This one might well be a shorter post than usual, since I don't believe social media in and of itself is a huge driver of sales or audience-building and feel like writing more books is probably a better bet than spending too much time on promotional posts via such networks.
(The possible exception to this is paid promo on Facebook, but I consider that a category of advertising, rather than social media - since the whole idea of social media is being social, ie: interacting.)
I do maintain something of a presence on Twitter and Goodreads, but I try to share stuff or talk books/track my reading process on those two sites. However, on Twitter I do also love to share the art for my book covers and will over indulge in that :D I also post a few links to this blog, but mostly check out what my fellow writers are up to.
There are various book promotion services geared toward twitter and such - two I've trialed over the years are AskDavid and BooksGoSocial and will report on them soon. It can be quite difficult to effectively track such promotional material for sales results.
If you're unsure of whether or where to start with social media, I'd recommend only using a social media platform or two and focus on them rather than spending time trying to cover fifteen different bases. Stick to a few you enjoy, be approachable and don't get sucked into the horse-radish that passes for 'debate' on such sites and you'll probably find social media fun, though perhaps not essential for marketing.
This time I wanted to talk a bit about the marketing approach known as ‘perma-free’ (which is where a writer makes an ebook permanently free across the major retailers).
The theory is simple enough – offer a title for free so a potential reader has a zero-risk method for sampling one of your titles, and if they like your book they’ll buy more. The first title is your loss leader and you make up the ‘lost’ income when fans buy your other books.
Of course, some obvious concerns come to mind:
Okay, so this won’t be a long post by any stretch but there’s a lot of discussion out there as to whether you should put your books in Kindle Unlimited, so I wanted to add my perspective. Here’s a snippet from a blog post from Free Kindle Books and Tips explaining how KU works for readers:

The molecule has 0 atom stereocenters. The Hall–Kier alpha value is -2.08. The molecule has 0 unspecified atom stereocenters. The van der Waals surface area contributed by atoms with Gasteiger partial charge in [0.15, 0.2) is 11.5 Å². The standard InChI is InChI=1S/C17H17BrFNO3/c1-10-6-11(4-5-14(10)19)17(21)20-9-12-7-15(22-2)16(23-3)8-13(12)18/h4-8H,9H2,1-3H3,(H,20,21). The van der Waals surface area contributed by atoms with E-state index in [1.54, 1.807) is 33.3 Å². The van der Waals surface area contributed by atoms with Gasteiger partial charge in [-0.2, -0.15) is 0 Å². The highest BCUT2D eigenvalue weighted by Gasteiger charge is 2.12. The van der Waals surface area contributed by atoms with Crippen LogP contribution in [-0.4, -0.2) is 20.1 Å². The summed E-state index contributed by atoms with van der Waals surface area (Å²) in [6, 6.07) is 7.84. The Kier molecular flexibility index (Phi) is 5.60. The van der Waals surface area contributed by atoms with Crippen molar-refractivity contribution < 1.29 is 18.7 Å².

Basically, Kindle Unlimited is a program where for just $9.99 per month, you can read as much as you want from over 700,000 Kindle books as well as listen to thousands of Audible audiobooks – as many or as few titles as you want for the $9.99 per month fee. You also get a free three month membership to Audible.
As a writer, it’s important to note that the greatest aspect of KU is that it represents a zero-risk option for a reader who is looking to try out a new book/series/author.
In terms of payments, writers are paid per page read.
So whether a reader finishes only 10 pages or if they finish your whole book (maybe it’s 150 or 300 pages, maybe it’s closer to 500) you earn say 0.0043 cents per page read. That figure changes month to month but has been similar for some years now.
At first, it sounds tiny, but it quickly adds up over a series:
Across these posts, some of my thoughts are going to apply more to self than traditional publishing. Here’s a time where I’m mostly addressing my comments toward marketing self-published work, though the two techniques are not exclusively for one publishing approach.
Technique One – Choose (and Stay in)* a Popular Genre
Some fanatical self-published writers offering advice might steer you wrong when they blindly say self-publishing the best and only choice!
This is a rather ridiculous thing to claim.
The best choice is the one which suits you as a person and a writer, and to an extent, the one which suits your genre or even an individual book. For an author trying to break into the genres of literary fiction and children’s fiction, I’d argue traditional publishing is going to be the more satisfying path when it comes to building an audience. To some extent, poetry is the same.